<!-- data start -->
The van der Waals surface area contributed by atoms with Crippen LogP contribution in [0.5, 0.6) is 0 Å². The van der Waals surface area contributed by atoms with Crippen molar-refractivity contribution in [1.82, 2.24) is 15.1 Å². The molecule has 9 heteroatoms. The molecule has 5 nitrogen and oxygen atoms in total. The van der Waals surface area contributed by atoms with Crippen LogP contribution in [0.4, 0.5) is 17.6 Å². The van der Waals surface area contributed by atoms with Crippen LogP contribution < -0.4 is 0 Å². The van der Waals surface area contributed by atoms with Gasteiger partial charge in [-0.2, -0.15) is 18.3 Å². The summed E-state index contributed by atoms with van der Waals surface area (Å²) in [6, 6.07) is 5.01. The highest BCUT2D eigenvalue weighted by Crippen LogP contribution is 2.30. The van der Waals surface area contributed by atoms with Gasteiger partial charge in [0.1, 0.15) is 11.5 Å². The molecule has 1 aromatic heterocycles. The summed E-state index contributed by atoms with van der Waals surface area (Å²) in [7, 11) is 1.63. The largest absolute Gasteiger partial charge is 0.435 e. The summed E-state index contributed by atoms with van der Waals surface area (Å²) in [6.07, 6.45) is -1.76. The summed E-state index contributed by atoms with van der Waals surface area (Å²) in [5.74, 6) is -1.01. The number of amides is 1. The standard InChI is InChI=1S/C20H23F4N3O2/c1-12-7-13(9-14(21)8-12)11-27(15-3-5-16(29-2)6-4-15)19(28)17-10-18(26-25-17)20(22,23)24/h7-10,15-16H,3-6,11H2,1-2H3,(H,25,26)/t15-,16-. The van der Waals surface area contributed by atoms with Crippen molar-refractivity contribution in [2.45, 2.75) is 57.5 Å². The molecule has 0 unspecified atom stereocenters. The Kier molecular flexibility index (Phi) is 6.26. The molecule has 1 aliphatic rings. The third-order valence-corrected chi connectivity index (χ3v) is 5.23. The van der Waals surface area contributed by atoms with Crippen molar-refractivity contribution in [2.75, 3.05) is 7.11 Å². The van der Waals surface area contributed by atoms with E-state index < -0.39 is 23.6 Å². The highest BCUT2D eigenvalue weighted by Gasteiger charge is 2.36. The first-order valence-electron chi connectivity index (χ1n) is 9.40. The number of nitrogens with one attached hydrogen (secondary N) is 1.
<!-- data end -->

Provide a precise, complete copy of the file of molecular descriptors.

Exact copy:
The van der Waals surface area contributed by atoms with Crippen LogP contribution in [0.5, 0.6) is 0 Å². The van der Waals surface area contributed by atoms with Crippen molar-refractivity contribution in [1.82, 2.24) is 15.1 Å². The molecule has 9 heteroatoms. The molecule has 5 nitrogen and oxygen atoms in total. The van der Waals surface area contributed by atoms with Crippen LogP contribution in [0.4, 0.5) is 17.6 Å². The van der Waals surface area contributed by atoms with Crippen LogP contribution < -0.4 is 0 Å². The van der Waals surface area contributed by atoms with Gasteiger partial charge in [-0.2, -0.15) is 18.3 Å². The summed E-state index contributed by atoms with van der Waals surface area (Å²) in [6, 6.07) is 5.01. The highest BCUT2D eigenvalue weighted by Crippen LogP contribution is 2.30. The van der Waals surface area contributed by atoms with Gasteiger partial charge in [0.1, 0.15) is 11.5 Å². The molecule has 1 aromatic heterocycles. The summed E-state index contributed by atoms with van der Waals surface area (Å²) in [7, 11) is 1.63. The largest absolute Gasteiger partial charge is 0.435 e. The summed E-state index contributed by atoms with van der Waals surface area (Å²) in [6.07, 6.45) is -1.76. The summed E-state index contributed by atoms with van der Waals surface area (Å²) in [5.74, 6) is -1.01. The number of amides is 1. The standard InChI is InChI=1S/C20H23F4N3O2/c1-12-7-13(9-14(21)8-12)11-27(15-3-5-16(29-2)6-4-15)19(28)17-10-18(26-25-17)20(22,23)24/h7-10,15-16H,3-6,11H2,1-2H3,(H,25,26)/t15-,16-. The van der Waals surface area contributed by atoms with Crippen molar-refractivity contribution in [2.45, 2.75) is 57.5 Å². The molecule has 0 unspecified atom stereocenters. The Kier molecular flexibility index (Phi) is 6.26. The molecule has 1 aliphatic rings. The third-order valence-corrected chi connectivity index (χ3v) is 5.23. The van der Waals surface area contributed by atoms with Crippen molar-refractivity contribution in [2.75, 3.05) is 7.11 Å². The van der Waals surface area contributed by atoms with E-state index < -0.39 is 23.6 Å². The highest BCUT2D eigenvalue weighted by Gasteiger charge is 2.36. The first-order valence-electron chi connectivity index (χ1n) is 9.40. The number of nitrogens with one attached hydrogen (secondary N) is 1.